Mesa Verde National Park: Step Into The Remarkable History of Our Human Race
The Rich History of Mesa Verde National Park
A combination of uplift and erosion has cut away the south-facing 2000-foot high cliffs of Mesa Verde National Park in a series of long, deep canyons. For centuries, precipitation percolated through sandstone layers and gathered in springs. The emerging water, assisted by freezing and thawing, gradually eroded alcoves, caves, and low-ceiling shelves out of the cliff face. In the 13th century, the alcoves were the site of some of the most extraordinary architectural achievements in the New World.
Beginning about 1500 years ago, people colonized the flat top of Mesa Verde and moved into some of the alcoves. What they called themselves is unknown, but our populations have long called them the Anasazi, yet today it is believed that Ancestral Puebloan is more accurate. The mysterious things these ancients built here only fuel this mystique. Around the 13th century, after about 700 years of farming and building on the mesa top, these people began a brief but spectacular period of construction in the cliff alcoves. Experts believe that the Pueblo may have moved from the Mesa top to stave off attacks by other tribes.
Within a generation’s time, they abruptly abandoned the whole mesa, likely to head to more hospitable regions after a two decade drought along the mesa. In any event, the legacy of these “lost cities” and their builders has been a richly conjectural one. Since the late 1800s, several generations of researchers, natives, and other admirers of Mesa Verde have puzzled over the buildings and where they went.
It’s interesting to explore Mesa Verde’s cliff houses while keeping in mind that this was someone else’s home! Those wanting to learn more about the rich history of Mesa Verde National Park, its ancient peoples, and the mysterious cliff dwellings won’t want to miss the Chapin Mesa Museum, which presents an overview of what is known about the Ancestral Puebloans and exhibits fine examples of basketry and weaving.
More than 5000 archaeological sites and about 600 cliff dwellings grace Mesa Verde National Park, which is a registered UNESCO World Heritage Site. Situated in Montezuma County in Colorado, Mesa Verde National Park boasts just over 80 square miles and was established in 1906 by Theodore Roosevelt.
Mesa Verde National Park Activities, Tours, and Attractions
Mesa Verde activities and tours are available year round, and of course, the most popular endeavors are exploring the cliff houses.
Cliff Palace – The largest of Mesa Verde’s cliff dwellings, Cliff Palace, is thought to be the largest in the world and involves a 100-foot vertical climb, but ladders and steps help visitors access the sights. Self and guided tours of Cliff Palace are available seasonally.
Balcony House – The most adventurous cliff dwelling tour in Mesa Verde National Park also happens to be one of the most challenging treks, as visitors will crawl, tunnel, and climb the open rock face into Balcony House.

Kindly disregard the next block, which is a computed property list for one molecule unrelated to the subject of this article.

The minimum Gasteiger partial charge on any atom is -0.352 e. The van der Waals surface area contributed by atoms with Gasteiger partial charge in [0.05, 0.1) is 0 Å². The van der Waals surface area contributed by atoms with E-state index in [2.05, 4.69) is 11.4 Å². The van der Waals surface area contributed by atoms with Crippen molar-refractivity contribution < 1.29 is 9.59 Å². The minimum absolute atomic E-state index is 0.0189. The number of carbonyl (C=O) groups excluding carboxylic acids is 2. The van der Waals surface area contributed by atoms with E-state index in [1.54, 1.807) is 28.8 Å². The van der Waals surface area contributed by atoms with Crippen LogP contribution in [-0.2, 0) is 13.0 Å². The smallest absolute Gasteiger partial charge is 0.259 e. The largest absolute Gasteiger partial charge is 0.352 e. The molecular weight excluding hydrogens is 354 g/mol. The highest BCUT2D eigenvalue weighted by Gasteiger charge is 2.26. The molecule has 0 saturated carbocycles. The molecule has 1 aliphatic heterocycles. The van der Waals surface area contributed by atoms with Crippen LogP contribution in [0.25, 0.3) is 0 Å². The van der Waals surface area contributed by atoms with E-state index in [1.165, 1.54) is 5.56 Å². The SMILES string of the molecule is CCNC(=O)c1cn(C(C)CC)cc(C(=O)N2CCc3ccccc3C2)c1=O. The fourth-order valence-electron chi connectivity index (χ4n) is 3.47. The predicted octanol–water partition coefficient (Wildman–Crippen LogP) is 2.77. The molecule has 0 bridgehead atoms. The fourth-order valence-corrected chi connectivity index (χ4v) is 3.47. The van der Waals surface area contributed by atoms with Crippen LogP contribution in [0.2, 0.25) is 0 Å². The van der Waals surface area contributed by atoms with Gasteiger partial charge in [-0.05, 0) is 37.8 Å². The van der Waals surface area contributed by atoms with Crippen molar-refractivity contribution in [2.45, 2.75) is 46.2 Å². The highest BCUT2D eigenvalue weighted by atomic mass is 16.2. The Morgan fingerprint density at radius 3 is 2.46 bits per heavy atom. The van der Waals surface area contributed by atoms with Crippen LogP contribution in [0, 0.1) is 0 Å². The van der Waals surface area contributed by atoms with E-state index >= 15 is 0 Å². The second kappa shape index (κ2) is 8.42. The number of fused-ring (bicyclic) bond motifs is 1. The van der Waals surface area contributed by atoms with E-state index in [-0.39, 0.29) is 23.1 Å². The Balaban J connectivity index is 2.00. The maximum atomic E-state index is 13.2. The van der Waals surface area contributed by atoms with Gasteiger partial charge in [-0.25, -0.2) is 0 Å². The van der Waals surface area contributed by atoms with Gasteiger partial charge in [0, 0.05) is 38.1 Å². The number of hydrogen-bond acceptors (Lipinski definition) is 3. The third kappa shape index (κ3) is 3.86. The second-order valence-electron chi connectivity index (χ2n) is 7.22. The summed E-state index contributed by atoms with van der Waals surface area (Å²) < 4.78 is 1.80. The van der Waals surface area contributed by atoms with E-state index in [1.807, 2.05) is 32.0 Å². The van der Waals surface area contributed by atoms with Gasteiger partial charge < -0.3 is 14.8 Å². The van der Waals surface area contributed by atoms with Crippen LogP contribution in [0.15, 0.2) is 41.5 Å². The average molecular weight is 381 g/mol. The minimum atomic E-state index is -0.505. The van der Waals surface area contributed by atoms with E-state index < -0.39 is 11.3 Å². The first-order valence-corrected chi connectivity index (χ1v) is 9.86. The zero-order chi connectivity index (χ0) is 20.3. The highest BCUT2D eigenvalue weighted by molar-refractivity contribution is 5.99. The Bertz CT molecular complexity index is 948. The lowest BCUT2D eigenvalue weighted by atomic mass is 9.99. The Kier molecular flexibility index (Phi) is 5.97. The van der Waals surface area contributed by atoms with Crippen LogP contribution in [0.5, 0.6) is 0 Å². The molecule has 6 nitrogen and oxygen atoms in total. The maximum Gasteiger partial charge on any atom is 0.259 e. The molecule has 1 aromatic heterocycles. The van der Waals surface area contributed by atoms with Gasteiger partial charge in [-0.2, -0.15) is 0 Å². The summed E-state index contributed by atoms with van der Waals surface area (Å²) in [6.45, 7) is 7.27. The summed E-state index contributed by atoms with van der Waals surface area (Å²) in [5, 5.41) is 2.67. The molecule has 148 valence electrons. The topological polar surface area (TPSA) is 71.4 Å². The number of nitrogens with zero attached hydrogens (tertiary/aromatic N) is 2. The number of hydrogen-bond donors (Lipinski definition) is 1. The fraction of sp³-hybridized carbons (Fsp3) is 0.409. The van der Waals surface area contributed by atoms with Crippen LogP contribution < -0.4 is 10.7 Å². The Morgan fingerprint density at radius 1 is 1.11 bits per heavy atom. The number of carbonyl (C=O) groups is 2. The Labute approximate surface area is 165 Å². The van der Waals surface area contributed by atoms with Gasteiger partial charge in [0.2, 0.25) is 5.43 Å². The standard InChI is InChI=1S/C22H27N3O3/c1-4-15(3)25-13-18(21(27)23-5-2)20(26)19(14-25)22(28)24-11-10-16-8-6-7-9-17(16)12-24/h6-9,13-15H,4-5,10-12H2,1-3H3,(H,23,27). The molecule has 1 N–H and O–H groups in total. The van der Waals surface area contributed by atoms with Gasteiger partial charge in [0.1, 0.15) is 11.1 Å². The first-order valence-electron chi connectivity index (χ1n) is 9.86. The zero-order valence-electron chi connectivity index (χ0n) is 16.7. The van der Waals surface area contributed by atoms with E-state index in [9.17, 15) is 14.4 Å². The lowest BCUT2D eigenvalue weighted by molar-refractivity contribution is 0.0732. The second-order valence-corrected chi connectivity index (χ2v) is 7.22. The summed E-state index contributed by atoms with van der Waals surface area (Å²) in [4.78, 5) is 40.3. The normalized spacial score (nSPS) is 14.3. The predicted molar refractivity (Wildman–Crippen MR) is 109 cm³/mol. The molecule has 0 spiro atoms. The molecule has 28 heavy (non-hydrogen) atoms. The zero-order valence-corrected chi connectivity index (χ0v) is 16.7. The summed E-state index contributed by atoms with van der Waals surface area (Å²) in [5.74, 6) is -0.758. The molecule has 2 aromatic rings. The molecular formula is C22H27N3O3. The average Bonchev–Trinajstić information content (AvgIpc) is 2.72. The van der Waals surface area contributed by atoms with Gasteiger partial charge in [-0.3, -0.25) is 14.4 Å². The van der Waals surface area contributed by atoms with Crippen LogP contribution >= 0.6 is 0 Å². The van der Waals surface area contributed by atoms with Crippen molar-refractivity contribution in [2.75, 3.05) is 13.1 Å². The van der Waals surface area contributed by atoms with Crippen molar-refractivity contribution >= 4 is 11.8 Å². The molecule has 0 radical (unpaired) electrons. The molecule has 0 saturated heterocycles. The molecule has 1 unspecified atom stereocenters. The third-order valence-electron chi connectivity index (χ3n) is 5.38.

Spruce Tree House – Tours from winter to early spring are available led by rangers only, and March to November tours are self-guided only. Make dramatic descents and ascents along the winding path to Spruce Tree House, the best-preserved exhibit of cliff dwellings in the park.
Long House – The park’s most in-depth tour is of Long House, and reservations are recommended at least two days in advance for the ranger-led tour.
Driving tours and hiking trails abound in Mesa Verde. The Mesa Top Loop Road scenic drive exhibits 700 years of Mesa Verde history and takes visitors to 12 historic sites and several remarkable overlooks of park features. Part of the Chapin Mesa Trailheads, guests also enjoy the Far View Sites Complex – a major attraction to behold. There are several additional trailheads near Moorefield and Wetherill Mesa
Winter in Mesa Verde National Park offers great opportunities for cross-country skiers, snowshoeing enthusiasts, and snow lovers of all levels wonderful opportunities to enjoy their sport. Winter trails always open as soon as there is ample snowfall.
Lodges in Mesa Verde National Park
Those looking for lodging inside Mesa Verde National Park will have one option – the Far View Lodge. A premier lodging in Mesa Verde National Park, the Far View Lodge provides superior accommodations and boasts its own restaurant and two cafes for guests convenience. Every room has a terrace with remarkable vistas, and the lodge offers tour services, too. As the only lodge in Mesa Verde National Park, Far View Lodge is an excellent choice.
Lodging near Mesa Verde is available just outside the park entrance in Mancos, Colorado at the lovely and serene Willowtail Springs. Private lakefront cabins offer the ultimate respite away from it all! Centrally located to many attractions such as the Anasazi Heritage Center, the Ute Mountain Tribal Park, and a day trip away from the Durango/Silverton area and the San Juan Scenic Byway makes Willowtail Springs an easy choice for lodging near Mesa Verde National Park.
Also in Mancos, discover the bed and breakfast experience at Sundance Bear Lodge. Pet-friendly and equipped to handle groups and large families, Sundance Bear boasts a fitness center and hot tub.